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The intent of long-term ecological monitoring is to document changes in important properties of biological communities. At the least, a long-term monitoring system should be designed to detect long-term trends in three key attributes: soil and site stability, hydrologic function, and the biotic integrity of the system. There are four basic guidelines for developing integrated soil-vegetation monitoring systems for rangelands. These are: (1) identifying a suite of indicators which are consistently correlated with the functional status of one or more critical ecosystem processes and=or properties; (2) selecting base indicators on site specific objectives and resource concerns, and inherent soil and site characteristics;...
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Many of the streams and aquifers that sustain Interior riparian deciduous forests in the US Southwest are being dewatered, yet we know little about how the plant communities are being affected by these hydrologic changes. This study found that several measures of biotic integrity, including Platanus wrightii xylem water potential, P. wrightii radial growth rate, tree species diversity, and woody plant wetland indicator scores, varied significantly with ground water depth and fluctuation among nine sites in Arizona. P. wrightii trees had highest productivity, and the forests had greatest compositional diversity, where ground water averaged less than 2 m below the tree base during the growing season and less than...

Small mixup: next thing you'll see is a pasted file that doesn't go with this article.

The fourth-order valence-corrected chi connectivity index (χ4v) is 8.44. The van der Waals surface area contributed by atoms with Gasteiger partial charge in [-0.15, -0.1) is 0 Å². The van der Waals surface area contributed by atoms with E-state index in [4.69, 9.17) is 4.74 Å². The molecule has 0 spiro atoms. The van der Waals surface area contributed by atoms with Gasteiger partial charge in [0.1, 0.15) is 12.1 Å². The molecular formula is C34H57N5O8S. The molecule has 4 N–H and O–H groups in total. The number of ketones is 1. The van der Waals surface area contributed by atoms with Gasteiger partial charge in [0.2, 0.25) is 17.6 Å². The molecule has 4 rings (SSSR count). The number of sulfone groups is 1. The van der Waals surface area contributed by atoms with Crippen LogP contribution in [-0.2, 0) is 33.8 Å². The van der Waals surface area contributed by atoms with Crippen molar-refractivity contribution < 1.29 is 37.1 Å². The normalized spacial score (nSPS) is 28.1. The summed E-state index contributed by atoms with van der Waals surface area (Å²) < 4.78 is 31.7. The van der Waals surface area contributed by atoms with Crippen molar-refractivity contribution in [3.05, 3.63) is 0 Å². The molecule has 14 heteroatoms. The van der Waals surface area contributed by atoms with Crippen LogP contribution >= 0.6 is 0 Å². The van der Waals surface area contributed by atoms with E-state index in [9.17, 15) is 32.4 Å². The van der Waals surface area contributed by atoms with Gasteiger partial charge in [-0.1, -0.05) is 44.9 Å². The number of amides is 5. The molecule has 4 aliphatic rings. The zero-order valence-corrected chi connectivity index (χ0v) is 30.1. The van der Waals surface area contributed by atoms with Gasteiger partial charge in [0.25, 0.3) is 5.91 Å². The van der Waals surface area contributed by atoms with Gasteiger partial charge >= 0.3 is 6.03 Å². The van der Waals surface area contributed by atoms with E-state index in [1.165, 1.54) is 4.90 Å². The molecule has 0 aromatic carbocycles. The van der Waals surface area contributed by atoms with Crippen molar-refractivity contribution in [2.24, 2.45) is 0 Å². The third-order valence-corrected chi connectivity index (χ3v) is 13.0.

map background search result map search result map Biotic integrity of Platanus wrightii riparian forests in Arizona: first approximation Biotic integrity of Platanus wrightii riparian forests in Arizona: first approximation